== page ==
Eliminate These Three Words To Improve Your Leadership Communication
Leadership communication matters. How we say something can have a profound impact, positive or negative? Some words are more powerful than others. They mean more than just their definition. They convey deeper intentions that can have a profound impact on communication. Here are three simple words that most of us use many times a day that can lead to misunderstanding, resentment, morale problems, and other unintended consequences. For each of these words there is a better alternative that will improve your communication and build trust in relationships.
What are these words?
“What you need to understand is…”
“I need you to stop sending me those e-mails.”
“We need to improve our sales numbers.”
Do these phrases inspire you to perform better? If your response is less than enthusiastic, or if you want to spout off some colorful comeback, you are not alone. Each of these phrases contains the word “need.” Whether we are conscious of it or not, the word “need” often invites negative reactions and mis-communication.
The word ʻneedʼ is a conditional statement, an expectation that implies someone’s worth is dependent on you getting what you want without asking for it. The statement “You need to ﬁnish this report by noon,” implies that if you donʼt, there will be a consequence. When I say, “I need you to stop sending me e-mails,” what I am really saying is I will not be satisfied until you stop sending e-mails. “What you need to understand” is another way of saying thereʼs something wrong with you if you donʼt see it my way. Need plays off feelings of guilt, resentment, and disappointment.
No-oneʼs self-worth is conditional on anotherʼs behavior. Using ʻneedʼ in this way is emotional high-jacking.
Need also confuses the message by avoiding an actual request. “I need 50 copies of the minutes” is a passive statement. “Would you please make 50 copies of the minutes?” is an authentic request and clearly states the desired outcome. It is assertive and it opens up clear communication.
An alternative to need is WILL or WANT
Stop expecting to get what you want without asking for it. Identify what you really want from yourself and others. Then ask for it. When my daughter goes on a date with her boyfriend I don’t say, “You need to be home by midnight.” Instead I say, “I want you to be home by midnight and let’s figure out how to make sure this happens.” By avoiding the word need, I own what I want and engage in shared responsibility to achieve the desired outcome.
“Will you finish the report by noon?”
“Will you listen until I am done?”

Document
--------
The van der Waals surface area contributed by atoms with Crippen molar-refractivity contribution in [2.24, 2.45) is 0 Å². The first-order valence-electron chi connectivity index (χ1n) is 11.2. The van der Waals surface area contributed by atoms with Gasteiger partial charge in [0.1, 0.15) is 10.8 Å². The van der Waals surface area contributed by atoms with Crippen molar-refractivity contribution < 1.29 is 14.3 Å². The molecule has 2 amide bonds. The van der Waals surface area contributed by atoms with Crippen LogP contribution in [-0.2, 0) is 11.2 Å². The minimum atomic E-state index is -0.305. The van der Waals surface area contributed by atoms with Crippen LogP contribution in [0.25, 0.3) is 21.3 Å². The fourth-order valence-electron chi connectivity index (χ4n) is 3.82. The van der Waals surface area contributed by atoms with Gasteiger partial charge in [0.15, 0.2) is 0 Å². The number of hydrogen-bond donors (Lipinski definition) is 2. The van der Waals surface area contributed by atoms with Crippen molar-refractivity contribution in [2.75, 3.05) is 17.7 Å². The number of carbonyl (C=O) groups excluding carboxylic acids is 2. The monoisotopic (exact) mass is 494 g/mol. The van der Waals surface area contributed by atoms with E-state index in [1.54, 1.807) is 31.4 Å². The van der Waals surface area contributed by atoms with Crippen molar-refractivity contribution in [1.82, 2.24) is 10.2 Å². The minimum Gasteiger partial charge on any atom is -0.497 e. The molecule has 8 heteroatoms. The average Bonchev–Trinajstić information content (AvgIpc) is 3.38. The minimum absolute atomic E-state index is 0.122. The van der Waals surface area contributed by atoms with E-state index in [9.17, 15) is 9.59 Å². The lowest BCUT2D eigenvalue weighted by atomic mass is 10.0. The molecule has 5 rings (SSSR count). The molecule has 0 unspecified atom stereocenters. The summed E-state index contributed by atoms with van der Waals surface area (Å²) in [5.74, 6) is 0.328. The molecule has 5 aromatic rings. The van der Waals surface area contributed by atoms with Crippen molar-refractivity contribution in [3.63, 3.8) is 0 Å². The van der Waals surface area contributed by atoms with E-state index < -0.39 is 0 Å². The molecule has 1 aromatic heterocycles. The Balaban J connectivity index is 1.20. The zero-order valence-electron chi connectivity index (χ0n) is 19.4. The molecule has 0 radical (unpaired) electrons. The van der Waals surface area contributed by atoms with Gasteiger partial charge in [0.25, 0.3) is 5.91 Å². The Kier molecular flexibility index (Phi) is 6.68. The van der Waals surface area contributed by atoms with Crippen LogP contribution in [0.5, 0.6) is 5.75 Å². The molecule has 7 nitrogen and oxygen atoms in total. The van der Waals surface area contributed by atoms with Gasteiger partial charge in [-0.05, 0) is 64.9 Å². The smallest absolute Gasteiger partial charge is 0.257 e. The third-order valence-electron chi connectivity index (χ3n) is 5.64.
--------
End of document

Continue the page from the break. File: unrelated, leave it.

“Will you continue reading this blog?”
A second word that sends communication into a downward spiral is ‘but.’ How often have you heard something like,
“Great work on that project, but you missed something.”
“The training was great, but we didn’t have long enough breaks.”
“Which part of this statement has the most impact? Will you even remember the positives that came before the but? In most cases the word ‘but’ suggests imperfection, adds a competitive element, and implies that the compliment was not genuine or relevant. If your intention is to add a positive to counter the negative, using “but” is an ineffective choice.
An alternative to but is AND
Replace ‘but’ with ‘and,’ which changes most sentences from conditional and competitive to complimentary. For example, “Great work on that project, and here are two suggestions to make it even better.” This way, suggestions for improvement can be given without discounting the existing accomplishment. Or, if you really want to challenge yourself, try offering a stand-alone compliment, no strings attached. If this is difficult for you, it’s time to hold a mirror up to your true intentions. Is your goal to add value, or find the exception?
“This was really well written, and could be taken to the next level by focusing on these two areas.”
“Your proposal was very thorough, and I think we can implement it in a few years.”
The third word to avoid is see.
“See, I told you so.”
“See, if you would have listened to me in the beginning…”
When used as self-justification the word ‘see’ says nothing more than “I was right, you were wrong.”
One of the strongest human desires is to feel justified, and we will go to great lengths to feel as though we were right, even if it is not the most effective strategy. Sentences that begin with ‘see’ usually set up a win-lose situation and invite defensiveness.
An alternative to see is to eliminate it
I recommend eliminating it altogether. Stop trying to prove you are right. Let go of your ego-based need for justification.
There you have it; three simple words that will change your life if you eliminate them. At first it will require diligence and creativity to ﬁnd alternative ways of communicating, and it will feel awkward because down deep you will have to change your attitude about yourself and others to be successful. Most people who have successfully changed these habits have done so by asking others to help them recognize when they are doing it and correct it.
Change your language, change your life.